27 April 2015

Target: Doctor Who and the Daleks


Doctor Who and the Daleks is probably best known as being the first novelisation in what would become an extensive and very well-loved range. But David Whitaker doesn't go the way of Terrance Dicks in his process of adaptation; whereas Dicks usually produced what was essentially a reformatted transcript with little in the way of background besides the Doctor and any companions, Whitaker treats this like a short novel. 

In this way, this book completely justifies the 'based on a serial' label adorning the 1992 edition I own. Whitaker takes Terry Nation's original serial as inspiration only for the most part, changing not only aspects of the Daleks, Thals and Skaro, but the entire ending. The most famous aspect of this novelisation is probably that it begins right at the start.

In this continuity, Ian is our narrator and we open with him discovering Ian and Barbara, her personal tutor, in a car crash before following them into a police box on the common. It's a strange opening, and to be honest I think I prefer the televised setup. It's a neat shorthand to get us into the story and interesting to see how Whitaker, who was of course story editor at the time, would have done it given free reign. But beyond that the scenario doesn't hold much merit for me. 

The action on Skaro comprises about three-quarters of the book's 150 pages, and as such is much brisker than on TV. Whitaker creates an interesting narrative, but his Daleks are markedly different to their counterparts. For a start, his are three feet tall (at least to start with, it does vary throughout) and much more talkative. They're led by a glass emperor too, possibly informing a plot point of the 1985 television serial Revelation of the Daleks. It's unlikely that Whitaker knew at the time of writing that the Daleks would be returning but it's still jarring to say the least coming to this with 52 years of baggage.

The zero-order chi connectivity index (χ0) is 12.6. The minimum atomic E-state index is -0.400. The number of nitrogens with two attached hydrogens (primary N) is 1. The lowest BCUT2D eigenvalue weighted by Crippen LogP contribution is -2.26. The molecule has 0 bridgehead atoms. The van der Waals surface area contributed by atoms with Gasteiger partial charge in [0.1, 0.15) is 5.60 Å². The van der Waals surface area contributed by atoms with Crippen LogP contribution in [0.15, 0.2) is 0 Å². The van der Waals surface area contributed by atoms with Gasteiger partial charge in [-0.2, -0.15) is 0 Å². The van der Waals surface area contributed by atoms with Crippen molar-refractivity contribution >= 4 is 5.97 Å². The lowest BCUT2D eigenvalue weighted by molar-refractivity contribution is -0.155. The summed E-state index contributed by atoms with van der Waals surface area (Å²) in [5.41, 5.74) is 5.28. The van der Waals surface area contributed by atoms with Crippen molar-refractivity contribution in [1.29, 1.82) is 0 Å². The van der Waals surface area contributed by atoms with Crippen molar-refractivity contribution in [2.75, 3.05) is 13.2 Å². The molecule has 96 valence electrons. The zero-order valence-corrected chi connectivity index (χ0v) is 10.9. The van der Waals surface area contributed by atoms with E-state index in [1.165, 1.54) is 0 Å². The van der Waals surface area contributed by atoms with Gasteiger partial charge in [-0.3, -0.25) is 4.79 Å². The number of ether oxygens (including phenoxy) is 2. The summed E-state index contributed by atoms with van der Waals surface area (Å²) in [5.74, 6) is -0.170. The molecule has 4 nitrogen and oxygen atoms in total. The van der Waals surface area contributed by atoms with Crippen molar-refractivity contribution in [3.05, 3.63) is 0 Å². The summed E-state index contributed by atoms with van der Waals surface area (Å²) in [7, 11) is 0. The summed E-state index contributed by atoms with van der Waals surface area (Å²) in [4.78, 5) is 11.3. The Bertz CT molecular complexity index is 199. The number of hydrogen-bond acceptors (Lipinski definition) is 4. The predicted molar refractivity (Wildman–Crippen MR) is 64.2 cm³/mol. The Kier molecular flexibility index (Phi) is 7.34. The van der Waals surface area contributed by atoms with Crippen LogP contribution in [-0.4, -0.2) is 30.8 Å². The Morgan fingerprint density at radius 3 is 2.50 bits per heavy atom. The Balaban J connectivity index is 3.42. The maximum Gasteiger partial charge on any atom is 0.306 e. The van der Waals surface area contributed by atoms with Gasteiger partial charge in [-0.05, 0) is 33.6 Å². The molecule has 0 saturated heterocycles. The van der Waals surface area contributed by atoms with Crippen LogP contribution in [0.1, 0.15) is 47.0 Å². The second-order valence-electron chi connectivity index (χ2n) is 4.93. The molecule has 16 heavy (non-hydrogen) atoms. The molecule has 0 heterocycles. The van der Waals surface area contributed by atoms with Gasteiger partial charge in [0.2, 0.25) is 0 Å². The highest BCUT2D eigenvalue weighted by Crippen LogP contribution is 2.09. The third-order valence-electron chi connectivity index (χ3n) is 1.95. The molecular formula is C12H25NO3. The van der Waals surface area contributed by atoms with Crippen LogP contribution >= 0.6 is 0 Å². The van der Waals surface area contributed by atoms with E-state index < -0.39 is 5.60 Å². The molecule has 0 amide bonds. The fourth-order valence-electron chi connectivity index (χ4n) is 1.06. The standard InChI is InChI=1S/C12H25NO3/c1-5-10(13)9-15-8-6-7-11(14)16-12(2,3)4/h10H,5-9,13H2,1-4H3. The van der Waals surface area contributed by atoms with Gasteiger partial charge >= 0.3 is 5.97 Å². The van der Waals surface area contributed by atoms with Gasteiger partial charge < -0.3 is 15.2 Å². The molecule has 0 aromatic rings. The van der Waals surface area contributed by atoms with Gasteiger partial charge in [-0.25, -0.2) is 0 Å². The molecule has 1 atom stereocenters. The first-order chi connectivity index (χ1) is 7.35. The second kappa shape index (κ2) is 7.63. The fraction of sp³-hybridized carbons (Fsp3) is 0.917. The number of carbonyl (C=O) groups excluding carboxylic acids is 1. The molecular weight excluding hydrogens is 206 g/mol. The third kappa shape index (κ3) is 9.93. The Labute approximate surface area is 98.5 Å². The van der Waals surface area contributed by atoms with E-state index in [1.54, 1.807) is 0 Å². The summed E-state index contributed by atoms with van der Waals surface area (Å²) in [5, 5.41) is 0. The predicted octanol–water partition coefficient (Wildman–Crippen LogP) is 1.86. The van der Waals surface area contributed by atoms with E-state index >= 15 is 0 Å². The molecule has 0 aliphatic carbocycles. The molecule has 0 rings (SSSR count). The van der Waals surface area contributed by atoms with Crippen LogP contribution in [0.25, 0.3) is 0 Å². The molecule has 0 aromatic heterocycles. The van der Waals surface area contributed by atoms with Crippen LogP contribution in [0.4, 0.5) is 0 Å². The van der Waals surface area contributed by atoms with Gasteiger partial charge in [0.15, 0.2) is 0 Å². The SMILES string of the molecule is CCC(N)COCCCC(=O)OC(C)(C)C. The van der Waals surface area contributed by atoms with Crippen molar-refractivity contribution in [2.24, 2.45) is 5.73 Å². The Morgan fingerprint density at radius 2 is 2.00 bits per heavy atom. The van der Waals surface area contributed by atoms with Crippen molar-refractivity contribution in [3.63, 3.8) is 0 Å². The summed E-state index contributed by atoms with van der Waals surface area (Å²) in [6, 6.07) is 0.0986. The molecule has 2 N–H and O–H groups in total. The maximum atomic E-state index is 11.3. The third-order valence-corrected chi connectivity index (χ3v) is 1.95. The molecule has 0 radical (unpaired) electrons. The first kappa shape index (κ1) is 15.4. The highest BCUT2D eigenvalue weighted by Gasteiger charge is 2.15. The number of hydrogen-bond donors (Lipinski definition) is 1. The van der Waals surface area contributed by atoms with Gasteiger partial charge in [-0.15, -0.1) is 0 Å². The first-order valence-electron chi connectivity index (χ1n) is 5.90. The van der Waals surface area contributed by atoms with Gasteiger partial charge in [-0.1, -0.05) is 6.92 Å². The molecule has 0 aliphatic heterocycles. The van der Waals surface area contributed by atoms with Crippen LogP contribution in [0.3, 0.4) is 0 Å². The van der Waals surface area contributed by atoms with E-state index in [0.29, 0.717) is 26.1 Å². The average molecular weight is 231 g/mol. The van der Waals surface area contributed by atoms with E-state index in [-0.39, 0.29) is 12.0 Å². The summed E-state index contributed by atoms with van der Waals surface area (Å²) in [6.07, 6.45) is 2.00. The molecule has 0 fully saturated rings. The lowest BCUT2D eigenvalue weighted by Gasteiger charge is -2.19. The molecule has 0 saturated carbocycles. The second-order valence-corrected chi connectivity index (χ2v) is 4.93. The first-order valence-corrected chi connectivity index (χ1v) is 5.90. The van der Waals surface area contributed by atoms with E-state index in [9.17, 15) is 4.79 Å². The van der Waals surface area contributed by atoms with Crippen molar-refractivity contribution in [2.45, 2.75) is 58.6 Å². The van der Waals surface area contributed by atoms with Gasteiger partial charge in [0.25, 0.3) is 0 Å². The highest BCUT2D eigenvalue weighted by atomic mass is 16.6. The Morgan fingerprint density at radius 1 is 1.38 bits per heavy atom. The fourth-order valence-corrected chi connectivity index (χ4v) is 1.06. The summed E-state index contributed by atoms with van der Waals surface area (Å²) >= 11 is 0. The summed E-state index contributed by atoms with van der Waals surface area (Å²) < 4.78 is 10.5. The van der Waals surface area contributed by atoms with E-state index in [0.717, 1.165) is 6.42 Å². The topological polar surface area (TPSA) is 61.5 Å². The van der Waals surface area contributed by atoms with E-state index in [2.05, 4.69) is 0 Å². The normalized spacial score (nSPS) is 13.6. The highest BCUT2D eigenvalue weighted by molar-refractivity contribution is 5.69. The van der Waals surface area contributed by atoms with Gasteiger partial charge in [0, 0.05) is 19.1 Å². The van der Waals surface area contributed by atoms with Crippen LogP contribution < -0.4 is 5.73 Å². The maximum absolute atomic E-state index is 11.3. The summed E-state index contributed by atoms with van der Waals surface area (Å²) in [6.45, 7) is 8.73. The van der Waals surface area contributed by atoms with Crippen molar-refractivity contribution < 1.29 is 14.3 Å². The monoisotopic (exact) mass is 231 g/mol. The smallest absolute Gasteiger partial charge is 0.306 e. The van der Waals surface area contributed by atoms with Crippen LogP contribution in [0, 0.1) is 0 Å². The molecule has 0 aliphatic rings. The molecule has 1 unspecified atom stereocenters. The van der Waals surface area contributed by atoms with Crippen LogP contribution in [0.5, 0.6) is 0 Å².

It pains me to say this, but Whitaker's prose is hardly gripping either. He wrote some amazing stories for television - The Enemy of the World and The Power of the Daleks to name just two - but he doesn't have nearly as much of a grasp of prose. His paragraphs are unwieldily long - sometimes off-puttingly so - and contain some very odd descriptions. Writing as Ian, the precise height of everything is given. For example, Dyoni is said to be a little over six feet tall (when Virgina Wetherell, who played her, was only five foot six) and Kristas is seven feet tall (Jonathan Crane was six foot two). These are of course sound deviations to make but do pull you out of the plot a little, which is a shame because that's where the strength of this book lies. 

This is overall more of an interesting story than a pleasing one, but it's probably still worth a go. It has some bizarre bits (Ian teaching the Thals wrestling for instance) and an odd style that didn't really grab me but the plot itself isn't to be faulted, and the characterisation is strong throughout. This was clearly written to be an alternative to the TV serial (which Whitaker probably didn't imagine would ever be seen again let alone to the level of freedom we enjoy nowadays) and works in that regard, but unfortunately less so in others.

In a Nutshell: An interesting insight into what could have been but far inferior to its TV equivalent. 


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